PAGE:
Women Could Reduce Sexual Assault Risk With This New Program, But There's Still A Larger Problem In Society

CHARLOTTESVILLE, VA - DECEMBER 6: Students walk through the University of Virginia campus on December 6, 2014 in Charlottesville, Virginia. On Friday, Rolling Stone magazine issued an apology for discrepencies that were published in an article regarding the alleged gang rape of a University of Virginia student by members of the Phi Kappa Psi fraternity. (Photo by Jay Paul/Getty Images)
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Researchers from Canada and the United States may have found a way to help women reduce their risk of sexual assault — at least until a more permanent cultural shift finishes the job. According to their study, released Wednesday in the New England Journal of Medicine, a multi-session training program could teach women what to look for and how to prevent a risky situation from arising. Pay attention, because their results are remarkable: Participants reported more than 63 percent fewer attempted rapes after completing the curriculum. 

Charlene Senn, a professor of psychology and women's studies at the University of Windsor and leader of the study, developed the curriculum in 2005. Known as the Enhanced Access Acknowledge Act (EAAA) Sexual Assault Resistance Program — warning, don't try to say that at home — the curriculum calls for students to participate in four three-hour training sessions, in which they learn to detect and respond to high-risk situations. The program particularly emphasizes situations involving men that the participants know, since an overwhelming majority of rapes are committed by acquaintances or friends

To test the program, Senn and her team, including researchers from two other Canadian universities and Tufts University in Boston, monitored 893 first-year students at the Canadian universities of Windsor, Calgary, and Guelph. Between September 2011 and February 2013, half of the students went through Senn's program, while the other half received only a 15-minute training session and the sort of brochures available on many campuses today.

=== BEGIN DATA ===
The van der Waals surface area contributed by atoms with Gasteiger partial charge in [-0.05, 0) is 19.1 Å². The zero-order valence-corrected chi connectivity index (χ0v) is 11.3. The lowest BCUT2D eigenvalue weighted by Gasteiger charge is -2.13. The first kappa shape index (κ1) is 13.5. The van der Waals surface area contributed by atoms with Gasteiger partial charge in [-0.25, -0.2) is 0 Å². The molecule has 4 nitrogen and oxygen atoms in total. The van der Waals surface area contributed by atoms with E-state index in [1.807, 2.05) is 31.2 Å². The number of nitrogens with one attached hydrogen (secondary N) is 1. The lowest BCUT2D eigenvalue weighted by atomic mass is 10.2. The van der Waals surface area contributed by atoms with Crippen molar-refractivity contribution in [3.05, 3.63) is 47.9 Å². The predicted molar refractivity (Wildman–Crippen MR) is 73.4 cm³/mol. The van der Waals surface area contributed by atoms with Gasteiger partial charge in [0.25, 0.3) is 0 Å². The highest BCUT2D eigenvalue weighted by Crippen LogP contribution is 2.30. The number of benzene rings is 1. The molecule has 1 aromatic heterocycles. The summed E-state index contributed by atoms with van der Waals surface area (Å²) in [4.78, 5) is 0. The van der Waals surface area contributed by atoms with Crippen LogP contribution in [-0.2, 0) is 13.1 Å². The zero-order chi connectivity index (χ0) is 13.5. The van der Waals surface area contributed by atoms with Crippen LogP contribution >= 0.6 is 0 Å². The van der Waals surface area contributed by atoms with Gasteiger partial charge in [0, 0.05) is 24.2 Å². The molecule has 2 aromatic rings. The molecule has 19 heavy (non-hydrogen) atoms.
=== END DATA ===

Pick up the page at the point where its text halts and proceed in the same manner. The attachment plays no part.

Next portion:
A year after participants had undergone their respective training, the research team evaluated its progress. Of the women who had received the lesser training, 9.8 percent reported being the victim of a rape, and 9.3 percent reported an attempted rape. Of the women who had received Senn's training, 5.2 percent said they had been raped, and 3.4 percent said they had experienced attempted rapes. In other words, the group who had taken the multi-session program reported more than 46 percent fewer rapes and more than 63 percent fewer attempted rapes. Senn estimates that for every 22 students who complete the curriculum, one rape would be prevented. 

Still, the study comes with a side of controversy. For one, Senn's program seems to place the responsibility for reducing one's risk of rape solely on the potential victims, particularly women. Senn admitted that it's not a perfect solution, but rather a step in the right direction. She told the Toronto Star

What this shows us is that, while we wait for effective programs for men or for cultural shifts in attitudes to happen, there is something practical we can do to give young women the tools they need to better protect themselves from sexual assault.

Despite the controversy, there's no denying the results of the study. They come at a time when universities across the United States are looking for new ways to respond to sexual assault as an issue on their campuses. In April 2014, a White House task force released its recommendations to colleges and universities on how to better handle the issue. Since then, universities have responded by launching task forces and training programs of their own. The Campus Sexual Violence Elimination Act, passed in March 2013, requires all colleges and universities to meet minimum standards in sexual assault policy, reporting, and training by July 1 of this year.

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